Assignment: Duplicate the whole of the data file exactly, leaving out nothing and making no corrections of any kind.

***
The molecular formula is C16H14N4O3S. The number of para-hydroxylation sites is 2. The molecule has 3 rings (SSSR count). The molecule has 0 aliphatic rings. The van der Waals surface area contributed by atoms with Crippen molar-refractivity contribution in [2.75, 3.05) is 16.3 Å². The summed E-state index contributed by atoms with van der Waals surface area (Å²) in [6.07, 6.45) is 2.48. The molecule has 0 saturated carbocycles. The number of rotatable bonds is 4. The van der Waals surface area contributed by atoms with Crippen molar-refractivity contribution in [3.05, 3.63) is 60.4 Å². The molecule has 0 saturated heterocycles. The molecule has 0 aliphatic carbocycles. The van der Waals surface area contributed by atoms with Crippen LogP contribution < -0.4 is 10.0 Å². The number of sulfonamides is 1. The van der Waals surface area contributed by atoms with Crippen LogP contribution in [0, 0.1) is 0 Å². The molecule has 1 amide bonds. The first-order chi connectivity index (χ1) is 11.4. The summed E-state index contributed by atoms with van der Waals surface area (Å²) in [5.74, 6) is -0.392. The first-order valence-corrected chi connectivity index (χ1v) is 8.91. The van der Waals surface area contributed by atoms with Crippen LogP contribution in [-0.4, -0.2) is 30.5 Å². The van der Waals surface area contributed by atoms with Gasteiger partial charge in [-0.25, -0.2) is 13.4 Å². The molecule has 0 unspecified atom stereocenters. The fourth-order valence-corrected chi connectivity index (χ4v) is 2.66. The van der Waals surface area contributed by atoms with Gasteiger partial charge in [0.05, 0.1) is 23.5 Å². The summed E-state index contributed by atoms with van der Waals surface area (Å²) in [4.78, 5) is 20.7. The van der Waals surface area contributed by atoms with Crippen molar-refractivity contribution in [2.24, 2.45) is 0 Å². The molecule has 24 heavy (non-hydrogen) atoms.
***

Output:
The molecular formula is C16H14N4O3S. The number of para-hydroxylation sites is 2. The molecule has 3 rings (SSSR count). The molecule has 0 aliphatic rings. The van der Waals surface area contributed by atoms with Crippen molar-refractivity contribution in [2.75, 3.05) is 16.3 Å². The summed E-state index contributed by atoms with van der Waals surface area (Å²) in [6.07, 6.45) is 2.48. The molecule has 0 saturated carbocycles. The number of rotatable bonds is 4. The van der Waals surface area contributed by atoms with Crippen molar-refractivity contribution in [3.05, 3.63) is 60.4 Å². The molecule has 0 saturated heterocycles. The molecule has 0 aliphatic carbocycles. The van der Waals surface area contributed by atoms with Crippen LogP contribution < -0.4 is 10.0 Å². The number of sulfonamides is 1. The van der Waals surface area contributed by atoms with Crippen LogP contribution in [0, 0.1) is 0 Å². The molecule has 1 amide bonds. The first-order chi connectivity index (χ1) is 11.4. The summed E-state index contributed by atoms with van der Waals surface area (Å²) in [5.74, 6) is -0.392. The first-order valence-corrected chi connectivity index (χ1v) is 8.91. The van der Waals surface area contributed by atoms with Crippen LogP contribution in [-0.4, -0.2) is 30.5 Å². The van der Waals surface area contributed by atoms with Gasteiger partial charge in [-0.25, -0.2) is 13.4 Å². The molecule has 0 unspecified atom stereocenters. The fourth-order valence-corrected chi connectivity index (χ4v) is 2.66. The van der Waals surface area contributed by atoms with Gasteiger partial charge in [0.05, 0.1) is 23.5 Å². The summed E-state index contributed by atoms with van der Waals surface area (Å²) in [4.78, 5) is 20.7. The van der Waals surface area contributed by atoms with Crippen molar-refractivity contribution in [2.24, 2.45) is 0 Å². The molecule has 24 heavy (non-hydrogen) atoms.